1. Computational and Systems Biology
  2. Structural Biology and Molecular Biophysics
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Local frustration determines loop opening during the catalytic cycle of an oxidoreductase

  1. Lukas S Stelzl
  2. Despoina AI Mavridou
  3. Emmanuel Saridakis
  4. Diego Gonzalez
  5. Andrew J Baldwin
  6. Stuart J Ferguson
  7. Mark SP Sansom  Is a corresponding author
  8. Christina Redfield  Is a corresponding author
  1. Department of Biochemistry, University of Oxford, United Kingdom
  2. Department of Molecular Biosciences, University of Texas at Austin, United States
  3. Institute of Nanoscience and Nanotechnology, NCSR Demokritos, Greece
  4. Laboratoire de Microbiologie, Institut de Biologie, Université de Neuchâtel, Switzerland
  5. Department of Chemistry, Physical and Theoretical Chemistry Laboratory, University of Oxford, United Kingdom
Research Article
Cite this article as: eLife 2020;9:e54661 doi: 10.7554/eLife.54661
8 figures, 1 table, 4 data sets and 1 additional file

Figures

Schematic representation of DsbD.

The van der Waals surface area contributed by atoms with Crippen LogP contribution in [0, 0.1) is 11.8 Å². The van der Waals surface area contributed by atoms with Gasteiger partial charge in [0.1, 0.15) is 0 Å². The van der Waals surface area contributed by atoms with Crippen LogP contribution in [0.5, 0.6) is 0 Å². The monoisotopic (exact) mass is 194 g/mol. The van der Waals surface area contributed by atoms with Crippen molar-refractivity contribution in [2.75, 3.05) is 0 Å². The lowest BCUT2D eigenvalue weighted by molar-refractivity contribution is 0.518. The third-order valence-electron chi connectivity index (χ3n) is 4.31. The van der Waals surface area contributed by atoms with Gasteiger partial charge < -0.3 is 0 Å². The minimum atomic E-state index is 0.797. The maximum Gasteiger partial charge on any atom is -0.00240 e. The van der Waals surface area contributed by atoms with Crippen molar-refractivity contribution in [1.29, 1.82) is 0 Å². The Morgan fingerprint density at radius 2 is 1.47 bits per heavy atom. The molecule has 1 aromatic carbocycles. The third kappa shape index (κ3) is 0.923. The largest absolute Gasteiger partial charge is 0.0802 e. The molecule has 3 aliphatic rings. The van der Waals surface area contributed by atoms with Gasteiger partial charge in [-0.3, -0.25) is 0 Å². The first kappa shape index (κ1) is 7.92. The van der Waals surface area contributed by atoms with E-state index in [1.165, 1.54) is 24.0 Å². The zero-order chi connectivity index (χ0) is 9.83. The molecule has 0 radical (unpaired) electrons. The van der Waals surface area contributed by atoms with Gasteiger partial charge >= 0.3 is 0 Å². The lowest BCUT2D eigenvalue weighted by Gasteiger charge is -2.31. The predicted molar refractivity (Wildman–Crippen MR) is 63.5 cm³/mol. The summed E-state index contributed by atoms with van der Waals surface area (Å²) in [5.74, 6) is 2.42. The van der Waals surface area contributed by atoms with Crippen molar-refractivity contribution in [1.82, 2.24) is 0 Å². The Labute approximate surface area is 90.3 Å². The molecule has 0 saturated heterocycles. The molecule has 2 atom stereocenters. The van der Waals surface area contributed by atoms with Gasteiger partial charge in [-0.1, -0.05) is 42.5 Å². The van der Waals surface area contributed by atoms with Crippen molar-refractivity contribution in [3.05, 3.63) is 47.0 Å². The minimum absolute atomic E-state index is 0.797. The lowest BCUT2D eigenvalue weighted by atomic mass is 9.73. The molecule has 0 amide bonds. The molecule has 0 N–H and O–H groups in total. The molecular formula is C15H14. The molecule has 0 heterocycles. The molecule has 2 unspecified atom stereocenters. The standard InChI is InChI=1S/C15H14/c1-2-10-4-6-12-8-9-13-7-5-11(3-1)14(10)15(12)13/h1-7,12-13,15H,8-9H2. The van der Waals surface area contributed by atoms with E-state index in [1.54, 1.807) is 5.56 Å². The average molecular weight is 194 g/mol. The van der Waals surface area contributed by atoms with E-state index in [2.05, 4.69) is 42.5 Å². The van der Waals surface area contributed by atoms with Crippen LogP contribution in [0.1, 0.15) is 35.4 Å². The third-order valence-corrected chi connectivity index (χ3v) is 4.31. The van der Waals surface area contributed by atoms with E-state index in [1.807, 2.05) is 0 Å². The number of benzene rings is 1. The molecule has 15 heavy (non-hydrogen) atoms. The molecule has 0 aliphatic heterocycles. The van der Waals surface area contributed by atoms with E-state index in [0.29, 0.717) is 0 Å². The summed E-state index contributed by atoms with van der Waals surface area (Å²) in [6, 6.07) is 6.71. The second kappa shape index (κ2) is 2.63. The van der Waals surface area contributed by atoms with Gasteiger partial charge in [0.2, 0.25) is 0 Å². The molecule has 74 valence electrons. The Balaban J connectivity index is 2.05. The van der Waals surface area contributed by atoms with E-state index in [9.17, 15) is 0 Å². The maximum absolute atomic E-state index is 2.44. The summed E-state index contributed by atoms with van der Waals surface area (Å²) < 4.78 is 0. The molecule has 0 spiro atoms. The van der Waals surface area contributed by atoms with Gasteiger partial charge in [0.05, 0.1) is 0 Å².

(A) DsbD comprises a central domain with eight transmembrane helices (tmDsbD) and two periplasmic globular domains (nDsbD and cDsbD). The electron transfer pathway from thioredoxin (Trx) to periplasmic partner proteins is shown. cDsbD, DsbC, CcmG and DsbG have a thioredoxin fold (circle), typical of thiol-disulfide oxidoreductases, while nDsbD adopts an immunoglobulin fold (square). nDsbD and cDsbD are shown in cyan and grey, respectively. (B) Electron transfer reactions involving DsbD are shown. Two electrons and two H+ are transferred in each step. Trxred reduces the disulfide bond in tmDsbDox, tmDsbDred then reduces cDsbDox, and cDsbDred subsequently reduces nDsbDox. Oxidized DsbC, CcmG and DsbG subsequently accept electrons from nDsbDred. (C) Schematic representation of the thiol-disulfide exchange reaction (bimolecular nucleophilic substitution) between cDsbD and nDsbD. (D) The central panels illustrate two possible mechanisms mediating cap loop opening in the formation of the nDsbD-cDsbD complex. In the upper scheme, a steric clash upon binding induces cap loop opening. In the lower scheme, the sampling of an open conformation by nDsbD allows formation of the complex without steric clashes. nDsbDox is illustrated on the left (PDB: 1L6P); the cap loop (residues 68–72), which covers the active site is in teal. F70 (stick and surface representation) shields the active-site disulfide bond (yellow) in this closed conformation. The nDsbD cap loop adopts an open conformation in the complex between nDsbD and cDsbD (PDB: 1VRS), shown on the right, allowing interaction of the cysteine residues of the two domains. All structures in this and other figures were rendered in Pymol (Version 2.3.5, Schrödinger, LLC) unless otherwise indicated.